V/Line has consistently failed to meet targets over the last 10 years, a Victorian Auditor-General report says.
The report, released last week, stated V/Line was not able to deal with challenges it faced as it was “not prepared for the strong growth in patronage and the resulting increase in service demand”.
V/Line “did not foresee this growth or fully understand the causes of its poor performance”, the report found.
The report stated that between 2006-07 and 2015-16 V/Line patronage in the eastern corridor, that is services to Traralgon and Bairnsdale, grew by 68 per cent.
In addition, the maximum seat capacity on peak services between July 2016 and March 2017 was at or exceeding 100 per cent almost 25 per cent of the time.
However, it was not all bad news as the report found the rail operator had begun to “turn this situation around” as it is “now better informed about the risks and challenges facing its operations”.
V/Line chief executive James Pinder was quick to highlight recent improvements to services, saying reliability on Bairnsdale and Gippsland lines had exceeded the 96 per cent target each month for the past year.
“On-time performance improved across the network compared with June but performance for the Traralgon and Bairnsdale lines went down, so that is something we need to take a closer look at,” he said.
Punctuality for the Gippsland line was 78.8 per cent last month and 65.2 per cent of Bairnsdale services arrived at their destination on time.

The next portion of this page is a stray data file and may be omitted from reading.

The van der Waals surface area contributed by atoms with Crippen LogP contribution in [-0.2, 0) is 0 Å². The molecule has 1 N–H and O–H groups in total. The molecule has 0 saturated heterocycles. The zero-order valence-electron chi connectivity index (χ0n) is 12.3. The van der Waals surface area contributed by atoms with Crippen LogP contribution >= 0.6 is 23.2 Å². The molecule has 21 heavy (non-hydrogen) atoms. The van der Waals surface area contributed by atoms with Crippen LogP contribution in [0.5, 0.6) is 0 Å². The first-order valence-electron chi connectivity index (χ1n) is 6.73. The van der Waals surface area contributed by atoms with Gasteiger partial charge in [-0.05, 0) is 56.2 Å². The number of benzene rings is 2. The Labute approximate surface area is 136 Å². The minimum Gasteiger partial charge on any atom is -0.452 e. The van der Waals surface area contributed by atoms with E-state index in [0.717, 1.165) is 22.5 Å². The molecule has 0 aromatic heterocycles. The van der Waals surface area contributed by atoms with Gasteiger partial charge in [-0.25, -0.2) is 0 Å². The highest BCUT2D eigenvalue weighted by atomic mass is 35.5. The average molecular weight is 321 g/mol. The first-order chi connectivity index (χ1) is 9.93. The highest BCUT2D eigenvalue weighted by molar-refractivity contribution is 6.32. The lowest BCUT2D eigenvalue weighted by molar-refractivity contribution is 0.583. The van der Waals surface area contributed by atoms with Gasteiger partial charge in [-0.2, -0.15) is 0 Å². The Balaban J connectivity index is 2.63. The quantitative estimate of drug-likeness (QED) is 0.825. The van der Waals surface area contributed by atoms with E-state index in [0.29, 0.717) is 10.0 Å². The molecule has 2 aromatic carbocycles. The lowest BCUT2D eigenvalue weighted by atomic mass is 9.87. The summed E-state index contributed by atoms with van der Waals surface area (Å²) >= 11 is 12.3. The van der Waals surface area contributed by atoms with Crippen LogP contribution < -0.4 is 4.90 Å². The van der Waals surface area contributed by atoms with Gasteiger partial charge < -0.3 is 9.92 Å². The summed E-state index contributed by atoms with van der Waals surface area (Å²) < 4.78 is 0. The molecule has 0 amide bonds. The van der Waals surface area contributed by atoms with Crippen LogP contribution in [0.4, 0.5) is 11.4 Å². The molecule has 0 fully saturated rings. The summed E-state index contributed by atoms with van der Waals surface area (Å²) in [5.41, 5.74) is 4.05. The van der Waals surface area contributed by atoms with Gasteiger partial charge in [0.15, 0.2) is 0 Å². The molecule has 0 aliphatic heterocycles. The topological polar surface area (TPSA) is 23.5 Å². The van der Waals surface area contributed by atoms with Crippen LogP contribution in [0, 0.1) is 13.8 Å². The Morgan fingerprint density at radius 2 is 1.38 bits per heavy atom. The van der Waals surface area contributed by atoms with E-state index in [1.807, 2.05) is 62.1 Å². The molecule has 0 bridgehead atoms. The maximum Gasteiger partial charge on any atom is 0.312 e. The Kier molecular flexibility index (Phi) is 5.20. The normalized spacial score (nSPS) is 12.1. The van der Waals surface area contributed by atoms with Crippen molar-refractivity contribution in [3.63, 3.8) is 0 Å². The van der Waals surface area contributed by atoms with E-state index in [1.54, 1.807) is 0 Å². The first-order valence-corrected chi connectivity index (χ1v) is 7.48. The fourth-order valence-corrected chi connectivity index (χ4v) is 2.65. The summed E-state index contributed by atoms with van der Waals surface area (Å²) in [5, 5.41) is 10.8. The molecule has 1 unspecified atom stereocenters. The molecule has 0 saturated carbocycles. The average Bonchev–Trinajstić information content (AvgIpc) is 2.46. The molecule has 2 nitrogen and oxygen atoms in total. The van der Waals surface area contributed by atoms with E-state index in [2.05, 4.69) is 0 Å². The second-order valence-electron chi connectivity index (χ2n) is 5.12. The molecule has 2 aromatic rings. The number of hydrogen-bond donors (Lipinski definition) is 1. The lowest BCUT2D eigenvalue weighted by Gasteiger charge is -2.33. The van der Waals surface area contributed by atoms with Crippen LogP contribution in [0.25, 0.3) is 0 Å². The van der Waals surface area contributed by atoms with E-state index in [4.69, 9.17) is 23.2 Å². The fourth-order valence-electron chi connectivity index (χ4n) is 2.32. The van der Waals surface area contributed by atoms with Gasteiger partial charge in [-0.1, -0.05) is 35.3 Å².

Mr Pinder said the main reason for delays on the Gippsland line last month was due to services being held up in the shared section of track between Pakenham and Flinders Street Station.
Gippsland V/Line Users Group spokesperson and regular commuter Natalie Thorne said the Auditor General’s report was “pretty damning but quite accurate” and that the rail operator had lacked understanding of what the problems actually were and how to measure them.
“A thing to work on is understanding the impact of sharing the metro corridors,” Ms Thorne said.
“We really welcome that and I think they’ll see that it will become a significant problem earlier than other reports have indicated in the past.”
Despite the “damning” report, Ms Thorne said it sounded as if V/Line was beginning to get the foundations of the organisation in order and hoped it would lead to better services for users.
Nationals Member for Eastern Victoria Melina Bath said poor performance during peak times was an issue that needed to be highlighted.
“Gippsland rail users share a rail corridor that is expanding into the expanding city of Casey,” Ms Bath said.
“The train starts at Traralgon and Bairnsdale and is repeatedly missing slots when you get to the metro boundary. If they are slowed when they get to Pakenham, they are further slowed when they get into the city.”
She said while additional services where coming at the end of the month, the services were not at peak times when they were needed.
“During peak times, 25 per cent of the time seats are at full capacity and people are standing up all the way into town,” she said.
“This is unacceptable considering the elderly and mothers with children use this system.”
State Public Transport Minister Jacinta Allan said the state government had “inherited an operator in crisis” but had “turned that around” with investment and maintenance.
“This report shows V/Line is back on track, after years of cuts and neglect from the former Liberal and National Government,” Ms Allan said.
The full report can be accessed online at www.parliament.vic.gov.au